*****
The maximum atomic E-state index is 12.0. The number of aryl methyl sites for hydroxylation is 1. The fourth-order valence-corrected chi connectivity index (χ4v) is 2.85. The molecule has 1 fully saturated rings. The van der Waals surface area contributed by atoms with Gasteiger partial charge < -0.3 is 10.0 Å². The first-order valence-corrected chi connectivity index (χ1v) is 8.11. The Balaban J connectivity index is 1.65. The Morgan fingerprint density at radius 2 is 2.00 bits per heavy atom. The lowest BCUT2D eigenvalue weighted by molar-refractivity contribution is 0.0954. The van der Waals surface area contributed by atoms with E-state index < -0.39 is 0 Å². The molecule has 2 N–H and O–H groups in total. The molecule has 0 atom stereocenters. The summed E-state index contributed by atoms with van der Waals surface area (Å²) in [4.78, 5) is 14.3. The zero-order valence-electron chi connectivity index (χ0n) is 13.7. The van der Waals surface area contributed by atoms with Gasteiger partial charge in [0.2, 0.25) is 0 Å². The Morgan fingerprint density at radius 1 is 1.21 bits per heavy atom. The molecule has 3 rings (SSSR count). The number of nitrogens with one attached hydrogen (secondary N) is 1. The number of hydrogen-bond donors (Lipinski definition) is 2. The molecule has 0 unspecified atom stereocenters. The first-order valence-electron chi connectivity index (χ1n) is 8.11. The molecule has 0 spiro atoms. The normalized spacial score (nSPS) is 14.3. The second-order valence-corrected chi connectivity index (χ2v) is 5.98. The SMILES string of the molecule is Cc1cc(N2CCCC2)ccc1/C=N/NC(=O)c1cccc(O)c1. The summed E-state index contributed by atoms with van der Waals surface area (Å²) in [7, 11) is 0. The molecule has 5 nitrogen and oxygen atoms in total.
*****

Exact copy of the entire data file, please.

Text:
The maximum atomic E-state index is 12.0. The number of aryl methyl sites for hydroxylation is 1. The fourth-order valence-corrected chi connectivity index (χ4v) is 2.85. The molecule has 1 fully saturated rings. The van der Waals surface area contributed by atoms with Gasteiger partial charge < -0.3 is 10.0 Å². The first-order valence-corrected chi connectivity index (χ1v) is 8.11. The Balaban J connectivity index is 1.65. The Morgan fingerprint density at radius 2 is 2.00 bits per heavy atom. The lowest BCUT2D eigenvalue weighted by molar-refractivity contribution is 0.0954. The van der Waals surface area contributed by atoms with E-state index < -0.39 is 0 Å². The molecule has 2 N–H and O–H groups in total. The molecule has 0 atom stereocenters. The summed E-state index contributed by atoms with van der Waals surface area (Å²) in [4.78, 5) is 14.3. The zero-order valence-electron chi connectivity index (χ0n) is 13.7. The van der Waals surface area contributed by atoms with Gasteiger partial charge in [0.2, 0.25) is 0 Å². The Morgan fingerprint density at radius 1 is 1.21 bits per heavy atom. The molecule has 3 rings (SSSR count). The number of nitrogens with one attached hydrogen (secondary N) is 1. The number of hydrogen-bond donors (Lipinski definition) is 2. The molecule has 0 unspecified atom stereocenters. The first-order valence-electron chi connectivity index (χ1n) is 8.11. The molecule has 0 spiro atoms. The normalized spacial score (nSPS) is 14.3. The second-order valence-corrected chi connectivity index (χ2v) is 5.98. The SMILES string of the molecule is Cc1cc(N2CCCC2)ccc1/C=N/NC(=O)c1cccc(O)c1. The summed E-state index contributed by atoms with van der Waals surface area (Å²) in [7, 11) is 0. The molecule has 5 nitrogen and oxygen atoms in total.